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Guest Editorial: Debt Crisis: Opportunity for Nursing Action
The Centers for Medicare & Medicaid Services (CMS) estimate current Medicare spending to be $556 billion or approximately 3.6% of our gross national product (Kaiser Family Foundation, 2010). This is a huge expenditure at a time when our federal government is being forced to seek serious ways to reduce spending. In fact the 2010 Patient Protection and Affordable Care Act calls for a $155 billion decrease in Medicare payments to hospitals over the next decade (Perez, 2011). In addition, countless individual hospitals and long-term-care facilities are already losing millions each year and depend heavily on Medicare payments.
On top of this, the Budget Control Act of 2011 (the so-called “debt deal”) was recently passed. This law calls for a 12-member “super committee” to find new ways to reduce our federal budget by at least $1.5 trillion during the next decade. Although it is unclear where cuts will be made, Medicare spending will likely receive serious scrutiny. It would not be surprising if another $150–$200 billion were cut from Medicare by this super committee.
What does this mean to nursing and, in particular, rehabilitation nursing?
Most hospitals and long-term-care facilities are already examining their options, care protocols, staffing needs, and organizational efficiencies. Nurses need to become active members of these clinical leadership committees and study the most salient factors affecting length of stay, readmissions within 30 days of discharge, effective staffing patterns, and care coordination policies that need to be evaluated and improved whenever possible (e.g., transfer summaries from unit to unit, facility discharge summaries, gathering data on key benchmarks and barriers and facilitators to their achievement).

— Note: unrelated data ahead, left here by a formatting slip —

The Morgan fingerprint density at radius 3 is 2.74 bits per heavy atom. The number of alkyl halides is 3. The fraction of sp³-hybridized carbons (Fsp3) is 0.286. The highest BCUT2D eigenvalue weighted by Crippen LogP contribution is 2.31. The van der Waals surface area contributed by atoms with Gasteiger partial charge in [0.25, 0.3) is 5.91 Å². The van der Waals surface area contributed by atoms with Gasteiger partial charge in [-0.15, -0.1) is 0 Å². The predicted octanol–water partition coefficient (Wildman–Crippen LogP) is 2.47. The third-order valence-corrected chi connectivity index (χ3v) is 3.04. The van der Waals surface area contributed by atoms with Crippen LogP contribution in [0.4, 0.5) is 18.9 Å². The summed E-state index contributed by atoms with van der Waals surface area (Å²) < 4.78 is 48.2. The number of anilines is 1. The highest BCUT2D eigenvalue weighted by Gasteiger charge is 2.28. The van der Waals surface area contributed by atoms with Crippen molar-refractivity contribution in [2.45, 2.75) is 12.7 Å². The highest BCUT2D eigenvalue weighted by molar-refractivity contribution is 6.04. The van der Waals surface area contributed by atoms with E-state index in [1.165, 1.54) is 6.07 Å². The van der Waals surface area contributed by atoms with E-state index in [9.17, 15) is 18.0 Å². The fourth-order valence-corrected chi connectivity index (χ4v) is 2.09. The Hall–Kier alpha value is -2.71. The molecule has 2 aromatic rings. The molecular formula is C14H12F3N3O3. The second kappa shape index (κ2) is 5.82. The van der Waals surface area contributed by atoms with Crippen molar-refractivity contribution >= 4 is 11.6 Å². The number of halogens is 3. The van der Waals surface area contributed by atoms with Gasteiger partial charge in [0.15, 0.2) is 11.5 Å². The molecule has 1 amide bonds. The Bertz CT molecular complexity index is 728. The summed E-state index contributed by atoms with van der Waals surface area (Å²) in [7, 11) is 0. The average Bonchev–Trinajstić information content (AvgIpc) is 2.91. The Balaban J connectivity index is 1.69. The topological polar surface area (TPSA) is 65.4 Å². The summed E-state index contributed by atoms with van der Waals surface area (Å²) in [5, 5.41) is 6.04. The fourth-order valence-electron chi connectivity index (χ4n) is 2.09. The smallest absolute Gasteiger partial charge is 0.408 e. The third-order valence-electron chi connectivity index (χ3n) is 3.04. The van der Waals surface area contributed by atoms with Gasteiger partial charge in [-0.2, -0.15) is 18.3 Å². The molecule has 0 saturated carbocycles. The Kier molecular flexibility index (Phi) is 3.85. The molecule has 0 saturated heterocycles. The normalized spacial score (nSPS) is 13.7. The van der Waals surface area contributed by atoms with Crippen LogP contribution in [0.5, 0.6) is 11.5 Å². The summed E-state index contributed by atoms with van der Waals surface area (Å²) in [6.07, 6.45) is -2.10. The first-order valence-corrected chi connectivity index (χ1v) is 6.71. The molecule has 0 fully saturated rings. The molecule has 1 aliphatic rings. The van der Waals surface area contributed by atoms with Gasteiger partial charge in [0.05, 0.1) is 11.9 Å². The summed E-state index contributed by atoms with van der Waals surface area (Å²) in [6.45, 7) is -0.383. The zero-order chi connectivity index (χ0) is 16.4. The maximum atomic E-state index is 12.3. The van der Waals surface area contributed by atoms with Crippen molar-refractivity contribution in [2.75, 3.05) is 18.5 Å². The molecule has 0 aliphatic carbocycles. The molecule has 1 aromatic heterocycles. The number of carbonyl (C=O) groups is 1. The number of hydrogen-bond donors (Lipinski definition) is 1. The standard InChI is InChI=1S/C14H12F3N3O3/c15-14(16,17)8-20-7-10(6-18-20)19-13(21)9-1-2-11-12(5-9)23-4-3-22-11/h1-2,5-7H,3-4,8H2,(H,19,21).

Once again, nurses have a unique opportunity to participate in the reshaping of caregiving. Who is better prepared than the more than 2.6 million employed registered nurses in the United States (U.S. Department of Labor, Bureau of Labor Statistics, 2011) to make recommendations and execute positive changes in our care delivery system model?
Kaiser Family Foundation. (2010). Total number of Medicare beneficiaries, 2010. Retrieved August 23, 2011, from www.statehealthfacts.org.
National Institute of Nursing Research. (n.d.). Changing practice, changing lives: 10 landmark nursing research studies. Retrieved August 23, 2011, from www.ninr.nih.gov/NR/rdonlyres/27F3FB10-FE62-4119-9FA9-1140B6950AFF/0/10LandmarkNursingResearchStudies508.pdf.
Perez, K. (2011). Medicare zero: A comprehensive analysis of the impact of health reform and debt deal on Medicare funding of hospitals and strategies of financial survival. Retrieved August 23, 2011, from http://marketing.medeanalytics.com/acton/form/1156/0060:d-0001/0/index.htm.
U. S. Department of Labor, Bureau of Labor Statistics. (2011). Occupational outlook handbook, 2010-11 edition. Retrieved August 23, 2011, from http://www.bls.gov/oco/.